Joe Mesi had one of the longest active undefeated professional boxing records in the world for a heavyweight. Ranked #1 heavyweight contender by the WBC prior to his two-year layoff, Mesi was #16 in the December 2007 rankings.[7] In 2018, Mesi was inducted into the Greater Buffalo Sports Hall of Fame[8] and the New York State Boxing Hall of Fame.[9]

Politics and life after boxing[edit]

On February 14, 2008, Mesi publicly expressed his interest to run for the New York State Senate. He attempted to fill the 61st District seat vacated by Mary Lou Rath.[10] He won the Democratic primary for the seat on September 9, 2008.[11] Mesi lost the general election to Republican Michael Ranzenhofer.[12]

Most recently, Joe has taken a position with the Democratic Senate Majority heading up a local Buffalo liaison office. Mesi's name was circulated as a potential Democratic candidate to replace the retiring Jim Hayes in the New York State Assembly. The assembly seat was won by Raymond Walter.

Professionally, Mesi is a medical supply salesman with Abbott Medical. Mesi and his wife, Michele, have three children.[13]

Professional boxing record [14][edit]

36 fights 36 wins 0 losses
By knockout 29 0
By decision 7 0
Result Record Opponent Type Round Date Location Notes
Win 36–0 United States Shannon Miller TKO 1 (10) 12/10/2007 United States Twin River Event Center, Lincoln, Rhode Island Won vacant WBC USNBC Heavyweight title.
Win 35–0 United States Ron Johnson KO 1 (10) 14/04/2007 United States The Hughes Center, Russellville, Arkansas
Win 34–0 United States George Linberger TKO 1 (10) 22/02/2007 United States Mountaineer Casino, Racetrack & Resort, Chester, West Virginia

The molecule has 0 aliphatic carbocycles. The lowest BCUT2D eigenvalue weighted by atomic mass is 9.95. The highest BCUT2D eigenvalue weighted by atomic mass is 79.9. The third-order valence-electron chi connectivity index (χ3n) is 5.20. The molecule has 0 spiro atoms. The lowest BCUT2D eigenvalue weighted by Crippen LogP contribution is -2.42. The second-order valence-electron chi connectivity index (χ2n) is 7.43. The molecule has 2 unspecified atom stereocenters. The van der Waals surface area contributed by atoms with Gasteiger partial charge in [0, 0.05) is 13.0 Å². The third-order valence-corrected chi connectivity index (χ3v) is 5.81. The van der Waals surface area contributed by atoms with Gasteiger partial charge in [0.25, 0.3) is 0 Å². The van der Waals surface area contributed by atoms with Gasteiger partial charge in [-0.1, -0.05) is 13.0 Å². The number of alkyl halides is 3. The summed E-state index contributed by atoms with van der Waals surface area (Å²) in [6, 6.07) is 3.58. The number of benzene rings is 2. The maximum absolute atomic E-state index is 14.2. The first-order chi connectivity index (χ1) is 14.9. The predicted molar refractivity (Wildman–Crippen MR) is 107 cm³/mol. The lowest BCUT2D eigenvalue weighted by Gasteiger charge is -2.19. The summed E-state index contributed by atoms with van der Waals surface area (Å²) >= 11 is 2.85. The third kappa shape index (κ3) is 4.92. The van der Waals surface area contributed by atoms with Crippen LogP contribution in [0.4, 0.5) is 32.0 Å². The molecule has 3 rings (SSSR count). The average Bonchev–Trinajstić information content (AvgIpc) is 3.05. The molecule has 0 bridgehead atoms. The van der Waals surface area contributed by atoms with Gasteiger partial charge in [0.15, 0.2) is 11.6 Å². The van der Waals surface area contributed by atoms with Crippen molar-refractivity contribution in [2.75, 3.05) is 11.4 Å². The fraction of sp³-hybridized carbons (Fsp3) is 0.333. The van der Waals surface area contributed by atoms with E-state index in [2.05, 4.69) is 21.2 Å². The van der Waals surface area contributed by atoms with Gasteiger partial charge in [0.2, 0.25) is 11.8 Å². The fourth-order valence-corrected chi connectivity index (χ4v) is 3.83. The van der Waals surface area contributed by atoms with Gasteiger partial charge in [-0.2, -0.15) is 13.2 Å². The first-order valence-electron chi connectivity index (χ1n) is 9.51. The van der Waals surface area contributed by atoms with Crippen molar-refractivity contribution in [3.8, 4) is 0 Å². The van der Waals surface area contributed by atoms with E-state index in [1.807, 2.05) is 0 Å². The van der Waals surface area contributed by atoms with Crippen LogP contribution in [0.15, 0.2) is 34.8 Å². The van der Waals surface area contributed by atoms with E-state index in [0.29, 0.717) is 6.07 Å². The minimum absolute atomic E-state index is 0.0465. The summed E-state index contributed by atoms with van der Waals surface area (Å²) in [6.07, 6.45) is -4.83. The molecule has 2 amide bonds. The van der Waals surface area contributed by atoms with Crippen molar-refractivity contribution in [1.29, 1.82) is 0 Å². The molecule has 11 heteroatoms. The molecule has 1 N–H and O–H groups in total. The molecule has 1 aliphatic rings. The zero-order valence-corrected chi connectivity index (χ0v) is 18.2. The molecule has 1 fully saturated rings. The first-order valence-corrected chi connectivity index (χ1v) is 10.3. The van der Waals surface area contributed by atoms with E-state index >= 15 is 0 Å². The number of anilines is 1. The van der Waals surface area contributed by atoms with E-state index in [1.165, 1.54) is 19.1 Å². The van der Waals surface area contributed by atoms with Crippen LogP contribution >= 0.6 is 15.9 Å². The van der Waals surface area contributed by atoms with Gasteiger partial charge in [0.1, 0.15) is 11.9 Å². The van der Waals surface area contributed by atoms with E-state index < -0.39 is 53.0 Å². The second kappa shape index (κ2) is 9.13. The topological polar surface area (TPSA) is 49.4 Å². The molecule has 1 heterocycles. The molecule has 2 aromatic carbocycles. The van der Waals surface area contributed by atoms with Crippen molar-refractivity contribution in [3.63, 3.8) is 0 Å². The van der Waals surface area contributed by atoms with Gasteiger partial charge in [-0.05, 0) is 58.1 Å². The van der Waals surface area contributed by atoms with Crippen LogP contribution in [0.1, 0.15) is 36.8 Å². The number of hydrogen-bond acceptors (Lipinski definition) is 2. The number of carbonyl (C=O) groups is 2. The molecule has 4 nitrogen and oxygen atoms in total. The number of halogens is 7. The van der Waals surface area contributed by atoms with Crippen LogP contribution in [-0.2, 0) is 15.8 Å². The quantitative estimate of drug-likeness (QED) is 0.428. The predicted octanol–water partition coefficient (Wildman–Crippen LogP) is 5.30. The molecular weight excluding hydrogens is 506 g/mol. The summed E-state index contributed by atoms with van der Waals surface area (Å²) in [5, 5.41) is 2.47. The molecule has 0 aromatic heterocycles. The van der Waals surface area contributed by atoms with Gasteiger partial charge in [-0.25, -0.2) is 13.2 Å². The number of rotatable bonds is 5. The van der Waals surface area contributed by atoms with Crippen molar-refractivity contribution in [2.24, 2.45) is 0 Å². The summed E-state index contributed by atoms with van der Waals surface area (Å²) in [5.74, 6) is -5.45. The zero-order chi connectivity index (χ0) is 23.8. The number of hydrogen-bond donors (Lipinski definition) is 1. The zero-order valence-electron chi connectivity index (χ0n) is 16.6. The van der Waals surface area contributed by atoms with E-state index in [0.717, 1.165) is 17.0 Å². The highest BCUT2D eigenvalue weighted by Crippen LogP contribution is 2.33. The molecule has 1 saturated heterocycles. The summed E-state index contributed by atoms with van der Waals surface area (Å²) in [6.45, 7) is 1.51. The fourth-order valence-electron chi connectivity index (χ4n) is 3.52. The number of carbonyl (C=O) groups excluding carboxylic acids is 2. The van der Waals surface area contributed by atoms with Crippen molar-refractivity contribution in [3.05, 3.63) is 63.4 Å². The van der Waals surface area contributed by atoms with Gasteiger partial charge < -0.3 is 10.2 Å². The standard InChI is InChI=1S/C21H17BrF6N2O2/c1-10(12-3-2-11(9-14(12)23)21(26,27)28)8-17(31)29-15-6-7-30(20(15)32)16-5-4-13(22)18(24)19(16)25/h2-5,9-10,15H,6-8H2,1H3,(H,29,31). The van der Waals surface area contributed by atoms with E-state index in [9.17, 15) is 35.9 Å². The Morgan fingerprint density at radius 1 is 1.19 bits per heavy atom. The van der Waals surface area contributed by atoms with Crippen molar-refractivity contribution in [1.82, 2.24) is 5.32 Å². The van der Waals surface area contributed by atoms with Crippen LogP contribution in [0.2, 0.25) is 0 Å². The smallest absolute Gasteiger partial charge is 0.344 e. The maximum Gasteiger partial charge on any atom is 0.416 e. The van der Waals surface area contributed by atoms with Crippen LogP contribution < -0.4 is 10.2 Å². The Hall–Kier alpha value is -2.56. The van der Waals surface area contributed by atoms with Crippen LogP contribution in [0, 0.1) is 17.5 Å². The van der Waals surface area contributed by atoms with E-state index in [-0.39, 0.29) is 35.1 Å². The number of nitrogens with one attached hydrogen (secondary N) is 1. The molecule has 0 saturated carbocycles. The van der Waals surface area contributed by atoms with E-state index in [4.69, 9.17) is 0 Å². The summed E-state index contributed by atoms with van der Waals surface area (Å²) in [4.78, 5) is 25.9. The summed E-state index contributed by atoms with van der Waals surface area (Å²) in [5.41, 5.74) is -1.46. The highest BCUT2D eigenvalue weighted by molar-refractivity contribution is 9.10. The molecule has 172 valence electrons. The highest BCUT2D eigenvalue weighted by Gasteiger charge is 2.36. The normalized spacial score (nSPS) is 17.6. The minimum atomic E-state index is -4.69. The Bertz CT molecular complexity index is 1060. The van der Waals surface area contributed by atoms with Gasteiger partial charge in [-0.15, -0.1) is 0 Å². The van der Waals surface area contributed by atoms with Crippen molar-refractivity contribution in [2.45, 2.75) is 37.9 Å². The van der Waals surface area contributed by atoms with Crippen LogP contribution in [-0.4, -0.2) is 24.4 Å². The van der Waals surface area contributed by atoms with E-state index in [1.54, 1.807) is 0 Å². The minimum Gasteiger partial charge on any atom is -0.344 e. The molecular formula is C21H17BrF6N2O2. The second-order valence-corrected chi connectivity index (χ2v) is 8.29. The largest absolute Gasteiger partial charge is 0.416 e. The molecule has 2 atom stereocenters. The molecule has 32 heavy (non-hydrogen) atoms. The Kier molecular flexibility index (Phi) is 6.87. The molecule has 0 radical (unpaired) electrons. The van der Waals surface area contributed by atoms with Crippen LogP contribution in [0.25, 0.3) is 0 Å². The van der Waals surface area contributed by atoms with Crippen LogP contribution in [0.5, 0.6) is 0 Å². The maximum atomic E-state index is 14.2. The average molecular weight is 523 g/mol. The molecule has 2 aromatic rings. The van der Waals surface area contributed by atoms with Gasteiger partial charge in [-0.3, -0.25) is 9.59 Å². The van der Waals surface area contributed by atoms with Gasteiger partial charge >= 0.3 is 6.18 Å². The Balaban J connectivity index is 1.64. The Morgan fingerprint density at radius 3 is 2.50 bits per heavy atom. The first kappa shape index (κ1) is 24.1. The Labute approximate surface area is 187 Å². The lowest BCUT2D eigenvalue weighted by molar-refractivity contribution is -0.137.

Win 33–0 United States Jason Weiss UD 4 15/09/2006 United States Little River Casino, Manistee, Michigan
Win 32–0 United States Dennis Matthews TKO 2 (4) 12/08/2006 United States Pope County Fairgrounds, Russellville, Arkansas
Win 31–0 Canada Stephane Tessier UD 6 23/06/2006 Canada Uniprix Stadium, Montreal, Canada
Win 30–0 United States Ron Bellamy UD 8 01/04/2006 Puerto Rico Coliseo Mario 'Quijote' Morales, Guaynabo, Puerto Rico
Win 29–0 Kazakhstan Vassiliy Jirov UD 10 13/03/2004 United States Mandalay Bay Resort & Casino, Las Vegas
Win 28–0 United States Monte Barrett MD 10 06/12/2003 United States Madison Square Garden, New York
Win 27–0 United States DaVarryl Williamson KO 1 (10) 27/09/2003 United States HSBC Arena, Buffalo, New York
Win 26–0 United States Robert Davis TKO 1 (12) 24/06/2003 United States HSBC Arena, Buffalo, New York Won vacant NABF heavyweight title.
Win 25–0 United States Jason Curry KO 2 (10) 28/03/2003 United States Creek Nation Gaming Center, Tulsa, Oklahoma
Win 24–0 Nigeria David Izon KO 9 (10) 18/10/2002 United States HSBC Arena, Buffalo, New York
Win 23–0 United States Talmadge Griffis TKO 5 (10) 07/06/2002 United States Rawhide Arena, Scottsdale, Arizona
Win 22–0 United States Keith McKnight TKO 6 (10) 05/04/2002 United States Alumni Arena, Buffalo, New York
Win 21–0 United States Derrick Banks TKO 1 (10) 02/11/2001 United States Foxwoods Resort, Mashantucket, Connecticut
Win 20–0 United States Bert Cooper TKO 7 (10) 27/07/2001 United States Civic Center, Niagara Falls, New York
Win 19–0 Cuba Jorge Luis Gonzalez TKO 4 (10) 27/04/2001 United States Civic Center, Niagara Falls, New York
Win 18–0 United States Joey Guy TKO 3 (10) 11/11/2000 Canada Skylon Tower, Niagara Falls, Ontario, Canada
Win 17–0 United States Matthew Green KO 2 (6) 23/06/2000 United States Grand Casino, Biloxi, Mississippi
Win 16–0 United States John Rainwater TKO 3 (?) 25/02/2000 United States Rhodes-on-the Pawtuxet, Cranston, Rhode Island
Win 15–0 United States Gary Winmon TKO 1 (10) 17/12/1999 United States Lawrence Convention Center, Pittsburgh
Win 14–0 United States Anthony Green TKO 8 (10) 17/09/1999 United States Burt Flickinger Center, Buffalo, New York Won USA New York State Heavyweight title.